Dots represent actual words, and many of the 12,500 words overlap near the origin.


Figure
3
. Zoomed
-
in version of
Figure
2
, detailing where most words occur.

Since word frequencies tend toward a Zipf distribution, most of the potential word features
appear near the origin. This implies that feature selection is most sensitive to the shape of the
d
ecision boundary in these dense regions.
Figure
3

shows a zoomed
-
in view. Here there are
many words with identical
tp

and
fp
counts, which overlay a single dot in the visualization.
For
example, the positive words ‘bayes,’ ‘causation’ and ‘posterior’ collide at (0,3), and there are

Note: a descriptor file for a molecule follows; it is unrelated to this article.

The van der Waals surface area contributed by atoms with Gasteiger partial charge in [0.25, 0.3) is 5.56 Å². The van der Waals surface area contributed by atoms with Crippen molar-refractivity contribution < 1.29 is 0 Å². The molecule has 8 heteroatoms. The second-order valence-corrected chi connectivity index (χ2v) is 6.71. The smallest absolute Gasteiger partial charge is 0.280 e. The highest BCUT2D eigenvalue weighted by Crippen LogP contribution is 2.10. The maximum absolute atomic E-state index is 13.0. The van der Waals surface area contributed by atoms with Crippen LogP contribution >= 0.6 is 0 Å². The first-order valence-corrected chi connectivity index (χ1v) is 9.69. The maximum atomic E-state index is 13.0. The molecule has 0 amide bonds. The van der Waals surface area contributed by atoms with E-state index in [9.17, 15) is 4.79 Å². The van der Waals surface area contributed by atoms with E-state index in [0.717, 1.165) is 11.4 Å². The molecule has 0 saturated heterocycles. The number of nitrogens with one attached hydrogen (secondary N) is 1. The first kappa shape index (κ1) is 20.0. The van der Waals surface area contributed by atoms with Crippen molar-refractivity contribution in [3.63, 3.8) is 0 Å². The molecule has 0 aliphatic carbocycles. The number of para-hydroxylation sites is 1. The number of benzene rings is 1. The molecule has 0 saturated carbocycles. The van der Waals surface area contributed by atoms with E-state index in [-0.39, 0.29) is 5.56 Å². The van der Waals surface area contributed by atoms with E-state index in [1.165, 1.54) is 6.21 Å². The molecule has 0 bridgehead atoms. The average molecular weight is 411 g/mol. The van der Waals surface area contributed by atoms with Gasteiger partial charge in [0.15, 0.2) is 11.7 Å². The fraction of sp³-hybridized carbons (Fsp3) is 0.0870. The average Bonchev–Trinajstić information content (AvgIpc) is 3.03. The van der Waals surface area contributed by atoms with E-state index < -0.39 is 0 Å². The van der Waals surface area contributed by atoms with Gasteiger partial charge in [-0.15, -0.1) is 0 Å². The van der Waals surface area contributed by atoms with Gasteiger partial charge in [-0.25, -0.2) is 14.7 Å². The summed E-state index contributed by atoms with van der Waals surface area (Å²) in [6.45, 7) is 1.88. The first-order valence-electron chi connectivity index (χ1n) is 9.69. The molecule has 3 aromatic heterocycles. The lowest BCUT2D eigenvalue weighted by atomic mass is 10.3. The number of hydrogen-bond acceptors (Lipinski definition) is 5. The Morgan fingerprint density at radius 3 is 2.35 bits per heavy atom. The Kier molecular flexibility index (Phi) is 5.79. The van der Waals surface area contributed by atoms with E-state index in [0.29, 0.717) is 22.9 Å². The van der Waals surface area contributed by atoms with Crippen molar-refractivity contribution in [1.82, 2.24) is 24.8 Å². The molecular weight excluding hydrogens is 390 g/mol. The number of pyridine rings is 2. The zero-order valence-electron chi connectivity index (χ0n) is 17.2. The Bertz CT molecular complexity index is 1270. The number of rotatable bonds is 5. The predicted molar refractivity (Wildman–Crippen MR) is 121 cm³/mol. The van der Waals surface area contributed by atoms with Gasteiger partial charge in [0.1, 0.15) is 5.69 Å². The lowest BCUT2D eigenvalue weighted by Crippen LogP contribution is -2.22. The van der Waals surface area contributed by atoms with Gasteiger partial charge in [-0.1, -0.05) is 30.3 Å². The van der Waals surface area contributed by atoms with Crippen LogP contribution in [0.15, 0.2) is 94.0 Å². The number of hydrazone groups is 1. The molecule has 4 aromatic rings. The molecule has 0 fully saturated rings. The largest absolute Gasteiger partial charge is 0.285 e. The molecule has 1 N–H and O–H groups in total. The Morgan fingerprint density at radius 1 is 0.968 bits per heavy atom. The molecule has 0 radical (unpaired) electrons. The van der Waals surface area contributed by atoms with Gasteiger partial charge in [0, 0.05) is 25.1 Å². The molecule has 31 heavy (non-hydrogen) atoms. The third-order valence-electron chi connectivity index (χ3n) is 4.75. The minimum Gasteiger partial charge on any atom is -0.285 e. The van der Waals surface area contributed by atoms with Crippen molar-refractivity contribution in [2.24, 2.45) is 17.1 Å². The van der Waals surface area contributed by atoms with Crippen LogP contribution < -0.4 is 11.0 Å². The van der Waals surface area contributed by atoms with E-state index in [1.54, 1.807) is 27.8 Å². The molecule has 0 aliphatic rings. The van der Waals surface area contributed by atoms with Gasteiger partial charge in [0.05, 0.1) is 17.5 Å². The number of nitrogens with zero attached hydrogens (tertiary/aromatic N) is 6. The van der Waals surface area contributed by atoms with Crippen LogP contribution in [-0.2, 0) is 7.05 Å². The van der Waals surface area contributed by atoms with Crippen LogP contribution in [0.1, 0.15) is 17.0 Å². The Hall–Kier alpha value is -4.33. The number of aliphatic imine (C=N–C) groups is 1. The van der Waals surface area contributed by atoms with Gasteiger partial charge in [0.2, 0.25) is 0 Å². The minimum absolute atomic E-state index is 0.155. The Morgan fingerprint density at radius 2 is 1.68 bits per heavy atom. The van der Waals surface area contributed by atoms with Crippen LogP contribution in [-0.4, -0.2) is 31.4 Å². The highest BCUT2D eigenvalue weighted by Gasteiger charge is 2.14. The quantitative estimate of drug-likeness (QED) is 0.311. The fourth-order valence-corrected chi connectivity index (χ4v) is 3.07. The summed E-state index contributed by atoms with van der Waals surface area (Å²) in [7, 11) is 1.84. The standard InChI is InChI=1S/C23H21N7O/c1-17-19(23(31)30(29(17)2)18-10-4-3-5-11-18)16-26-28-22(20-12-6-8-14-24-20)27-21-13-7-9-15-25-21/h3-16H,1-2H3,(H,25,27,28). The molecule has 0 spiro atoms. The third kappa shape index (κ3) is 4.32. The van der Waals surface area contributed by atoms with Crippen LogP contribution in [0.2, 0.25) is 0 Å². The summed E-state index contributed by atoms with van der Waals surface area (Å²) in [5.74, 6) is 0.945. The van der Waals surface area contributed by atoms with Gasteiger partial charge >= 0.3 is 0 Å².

1536 distinct words at point (2,0). The bold diagonal line near the origin sh
ows a rare word cutoff
A
N
E
XTENSIVE
E
MPIRICAL
S
TUDY OF
F
EATURE
S
ELECTION
M
ETRICS FOR
T
EXT
C
LASSIFICATION

9

of < 3 occurrences, which eliminates 7333 words for this dataset. This represents substantial
resource savings (~60%) and the elimination of fairly uncertain words that are unlikely to re
-
occur at a rate that would be useful for cla
ssification.

3

Experimental Method

Performance measures:
A number of studies on feature selection, primarily those outside the
text domain, have focused on accuracy. Accuracy and error rate can be weak indicators of
performance when there is substantial cl
ass skew. For example, some classes in the TREC
datasets are represented by seven positive examples out of 927, giving the trivial majority
classifier an accuracy of 99.2%, and thereby compressing the range of interesting values to the
remaining 0.8%. T
herefore, the information retrieval community, which is often faced with much